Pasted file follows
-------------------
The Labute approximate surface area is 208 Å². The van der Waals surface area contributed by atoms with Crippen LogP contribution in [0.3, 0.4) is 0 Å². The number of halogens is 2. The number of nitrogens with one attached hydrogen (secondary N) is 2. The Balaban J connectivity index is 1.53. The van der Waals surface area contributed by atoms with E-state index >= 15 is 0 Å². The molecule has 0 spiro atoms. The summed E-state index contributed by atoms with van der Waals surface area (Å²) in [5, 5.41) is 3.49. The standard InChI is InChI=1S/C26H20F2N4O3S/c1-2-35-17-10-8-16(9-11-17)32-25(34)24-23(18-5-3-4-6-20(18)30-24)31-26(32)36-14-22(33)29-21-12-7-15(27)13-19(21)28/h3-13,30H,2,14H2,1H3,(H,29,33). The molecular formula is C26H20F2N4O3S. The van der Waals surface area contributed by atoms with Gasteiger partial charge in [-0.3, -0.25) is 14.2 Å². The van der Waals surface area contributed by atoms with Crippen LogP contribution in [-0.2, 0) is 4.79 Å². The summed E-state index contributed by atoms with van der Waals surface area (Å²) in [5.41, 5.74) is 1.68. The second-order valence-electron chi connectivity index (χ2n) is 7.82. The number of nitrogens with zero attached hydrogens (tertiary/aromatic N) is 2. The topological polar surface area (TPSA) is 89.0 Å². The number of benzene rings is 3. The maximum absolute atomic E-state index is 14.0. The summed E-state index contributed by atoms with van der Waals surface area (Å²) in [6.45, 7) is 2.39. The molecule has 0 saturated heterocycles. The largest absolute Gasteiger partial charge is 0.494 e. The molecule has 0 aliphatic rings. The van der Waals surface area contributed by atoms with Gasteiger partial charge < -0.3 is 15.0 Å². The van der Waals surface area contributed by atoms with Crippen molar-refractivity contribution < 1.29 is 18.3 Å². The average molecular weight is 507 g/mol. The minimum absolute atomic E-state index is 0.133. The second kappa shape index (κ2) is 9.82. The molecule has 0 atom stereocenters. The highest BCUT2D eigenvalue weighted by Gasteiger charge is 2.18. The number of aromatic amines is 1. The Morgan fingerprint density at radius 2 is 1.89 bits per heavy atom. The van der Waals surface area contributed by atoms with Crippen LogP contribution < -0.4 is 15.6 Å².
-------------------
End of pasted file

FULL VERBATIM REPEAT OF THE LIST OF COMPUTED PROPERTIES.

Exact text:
The Labute approximate surface area is 208 Å². The van der Waals surface area contributed by atoms with Crippen LogP contribution in [0.3, 0.4) is 0 Å². The number of halogens is 2. The number of nitrogens with one attached hydrogen (secondary N) is 2. The Balaban J connectivity index is 1.53. The van der Waals surface area contributed by atoms with E-state index >= 15 is 0 Å². The molecule has 0 spiro atoms. The summed E-state index contributed by atoms with van der Waals surface area (Å²) in [5, 5.41) is 3.49. The standard InChI is InChI=1S/C26H20F2N4O3S/c1-2-35-17-10-8-16(9-11-17)32-25(34)24-23(18-5-3-4-6-20(18)30-24)31-26(32)36-14-22(33)29-21-12-7-15(27)13-19(21)28/h3-13,30H,2,14H2,1H3,(H,29,33). The molecular formula is C26H20F2N4O3S. The van der Waals surface area contributed by atoms with Gasteiger partial charge in [-0.3, -0.25) is 14.2 Å². The van der Waals surface area contributed by atoms with Crippen LogP contribution in [-0.2, 0) is 4.79 Å². The summed E-state index contributed by atoms with van der Waals surface area (Å²) in [5.41, 5.74) is 1.68. The second-order valence-electron chi connectivity index (χ2n) is 7.82. The number of nitrogens with zero attached hydrogens (tertiary/aromatic N) is 2. The topological polar surface area (TPSA) is 89.0 Å². The number of benzene rings is 3. The maximum absolute atomic E-state index is 14.0. The summed E-state index contributed by atoms with van der Waals surface area (Å²) in [6.45, 7) is 2.39. The molecule has 0 saturated heterocycles. The largest absolute Gasteiger partial charge is 0.494 e. The molecule has 0 aliphatic rings. The van der Waals surface area contributed by atoms with Gasteiger partial charge < -0.3 is 15.0 Å². The van der Waals surface area contributed by atoms with Crippen molar-refractivity contribution < 1.29 is 18.3 Å². The average molecular weight is 507 g/mol. The minimum absolute atomic E-state index is 0.133. The second kappa shape index (κ2) is 9.82. The molecule has 0 atom stereocenters. The highest BCUT2D eigenvalue weighted by Gasteiger charge is 2.18. The number of aromatic amines is 1. The Morgan fingerprint density at radius 2 is 1.89 bits per heavy atom. The van der Waals surface area contributed by atoms with Crippen LogP contribution < -0.4 is 15.6 Å².